06 Maret 2012 9:26
i'm adding parallel compute capability to some password-retrieve tools，
it seems that they are analogous： OpenMP、C++ AMP、and several OpenCL SDK from hardware vendor.
then，whilch one should i select?
thanks in advance.
06 Maret 2012 15:47
My thinking would be:
a) Do you need to run on non-windows box? If yes, C++ AMP is not for you. While it's an open standard, it's currently no available on anything else, but windows
b) not every system has a decent enough card or even DX11 card at all. Hence you might want to support openmp (or any other CPU threading lib)
c) OpenCL is a interesting choice. You get support of GPUs and with Intel OpenCL libs you can target both CPU and GPU with the same code.
d) If you are only targeting Windows 8 (I think, this where AMP has a good emulation support), you might be OK with just AMP as you will be able to run the same AMP code on both CPU and GPU
e) if might end-up writing OpenMP and (OpenCL/AMP) code to target both CPU and GPU.
- Ditandai sebagai Jawaban oleh 劉斌 13 Maret 2012 3:50
06 Maret 2012 18:05Pemilik
I work at Microsoft so I will comment on the Microsoft offerings.
Also, this is our team blog on native concurrency, in case you didn't know: http://blogs.msdn.com/b/nativeconcurrency/
- In Visual Studio 11, there is an auto-vectorizer so simply compiling under the new compiler may result in performance benefits for some of your FOR loops. No cross-platform concerns because there are no changes required in your code - just recompile with VS 11.
- To take advantage of multi-core, there is nothing more powerful than the Parallel Patterns Library (PPL) and Agents library built on the Concurrency Runtime (ConcRT). It offers task parallelism, data parallelism, and message passing parallelism. This is a technology that was released in Visual Studio 2010 and has had many enhancements in Visual Studio 11 – you can read about it on MSDN and our team blog. Note that Intel’s TBB was built to have a compatible interface with PPL, so that can be your path for cross-platform support.
- If beyond multi-core you want to take advantage of GPUs, then C++ AMP that is new in Visual Studio 11 can help speed up your data parallel code without you ever having to leave the C++ language of the Visual Studio environment. C++ AMP does have a CPU fallback for multi-core and SIMD instructions. C++ AMP is an open specification and intends to be a cross-platform solution, but at the time of writing there is no implementation for non-Windows platforms.
Hope that helps.
07 Maret 2012 17:59
I'd ask yourself two big questions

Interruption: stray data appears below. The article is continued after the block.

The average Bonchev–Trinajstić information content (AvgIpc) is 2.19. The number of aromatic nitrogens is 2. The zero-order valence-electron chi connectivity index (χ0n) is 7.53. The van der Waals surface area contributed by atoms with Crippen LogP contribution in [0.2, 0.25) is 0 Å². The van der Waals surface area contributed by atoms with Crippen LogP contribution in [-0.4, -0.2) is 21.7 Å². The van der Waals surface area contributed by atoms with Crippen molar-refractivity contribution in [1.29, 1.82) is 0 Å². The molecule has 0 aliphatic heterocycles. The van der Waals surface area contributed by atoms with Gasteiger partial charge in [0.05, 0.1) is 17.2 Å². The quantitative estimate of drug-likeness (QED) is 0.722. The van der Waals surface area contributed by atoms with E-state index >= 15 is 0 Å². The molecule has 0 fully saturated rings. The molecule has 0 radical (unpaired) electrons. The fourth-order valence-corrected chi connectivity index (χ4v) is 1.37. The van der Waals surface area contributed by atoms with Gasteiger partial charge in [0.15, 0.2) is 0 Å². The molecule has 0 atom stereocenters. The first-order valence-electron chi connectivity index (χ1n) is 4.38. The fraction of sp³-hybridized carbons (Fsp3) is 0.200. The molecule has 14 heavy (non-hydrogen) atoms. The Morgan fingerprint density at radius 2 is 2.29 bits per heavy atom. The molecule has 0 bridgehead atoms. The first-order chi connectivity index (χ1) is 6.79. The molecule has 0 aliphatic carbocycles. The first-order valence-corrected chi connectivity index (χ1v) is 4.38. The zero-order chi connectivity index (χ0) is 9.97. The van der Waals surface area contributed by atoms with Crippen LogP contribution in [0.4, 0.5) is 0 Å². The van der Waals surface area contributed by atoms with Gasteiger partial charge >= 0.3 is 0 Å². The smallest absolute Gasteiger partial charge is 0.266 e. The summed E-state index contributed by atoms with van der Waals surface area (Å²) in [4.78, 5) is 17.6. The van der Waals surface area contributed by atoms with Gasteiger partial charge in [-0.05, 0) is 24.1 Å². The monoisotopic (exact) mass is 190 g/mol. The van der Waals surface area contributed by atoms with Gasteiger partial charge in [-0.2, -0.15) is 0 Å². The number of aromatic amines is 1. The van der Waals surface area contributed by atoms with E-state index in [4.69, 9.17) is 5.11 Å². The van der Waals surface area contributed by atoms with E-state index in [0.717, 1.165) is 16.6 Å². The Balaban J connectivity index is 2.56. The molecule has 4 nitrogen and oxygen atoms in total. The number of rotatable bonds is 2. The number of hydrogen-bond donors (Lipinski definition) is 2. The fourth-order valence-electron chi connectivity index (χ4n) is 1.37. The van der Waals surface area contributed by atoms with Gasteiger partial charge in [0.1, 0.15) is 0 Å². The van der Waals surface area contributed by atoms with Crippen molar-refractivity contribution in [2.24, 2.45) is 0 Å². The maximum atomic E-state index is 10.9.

- CPU cores or GPU cores?
- Platform-neutral or can I target a specific platform?
OpenMP targets CPU parallelism, AMP and OpenCL and CUDA target GPU parallelism. Very different beasts, very different hardware requirements, very different solutions (though technologies like AMP is very nicely making those differences disappear). If you need to remain platform-neutral, go with OpenMP or C++ 11's new concurrency features. If you can target Windows, then you can take advantage of technologies like PPL (CPU Parallelism) and AMP (GPU Parallelism).
Where to start? OpenMP is probably the easiest jumping off point, VS 2012 supports OpenMP 2.0, just remember to enable it in the project settings for both debug and release builds!
- Ditandai sebagai Jawaban oleh 劉斌 13 Maret 2012 3:17
07 Maret 2012 22:57Pemilik
(good to see you in our forums)
If I may expand on your comment:
“CPU cores or GPU cores?”
“very different solutions (though technologies like AMP is very nicely making those differences disappear).”
When we constrain the discussion to data parallelism, essentially FOR loops (which is not the only form of parallelism, of course), I always advise folks to start with PPL which you can see as a true stepping stone to C++ AMP.
- It is relative very easy to convert a for or foreach to parallel_for or parallel_for_each
- That means you can measure the perf you get, e.g. on an 8-core machine AND you’ve now ensured that each loop iteration is independent from every other
- If you don’t get ANY perf, then you *probably* won’t get perf on the GPU either
- If you do get speedup then
a. Look at your loop body and evaluate if you would be able to convert it to something that meets all the GPU restrictions (see our blog)
b. Look at the loop range (or the amount of data) that you are processing to see if they are in the thousands of units
- If the answer to both questions of 4 is “yes”, now you can move to C++ AMP in an incremental manner, by using the overload of parallel_for_each from amp.h (PLUS simply wrap your data with array_view objects PLUS change the body to meet the restrict(amp) restrictions). You’ll probably see speedup, knowing that you also have a fallback CPU solution for machines without capable GPUs. If you don’t see speedup, then you’ve already got your loop running on multi-core with PPL, so not all work was wasted.
As always, nobody can provide guarantees, but the process above seems to have worked for various projects.
09 Maret 2012 10:50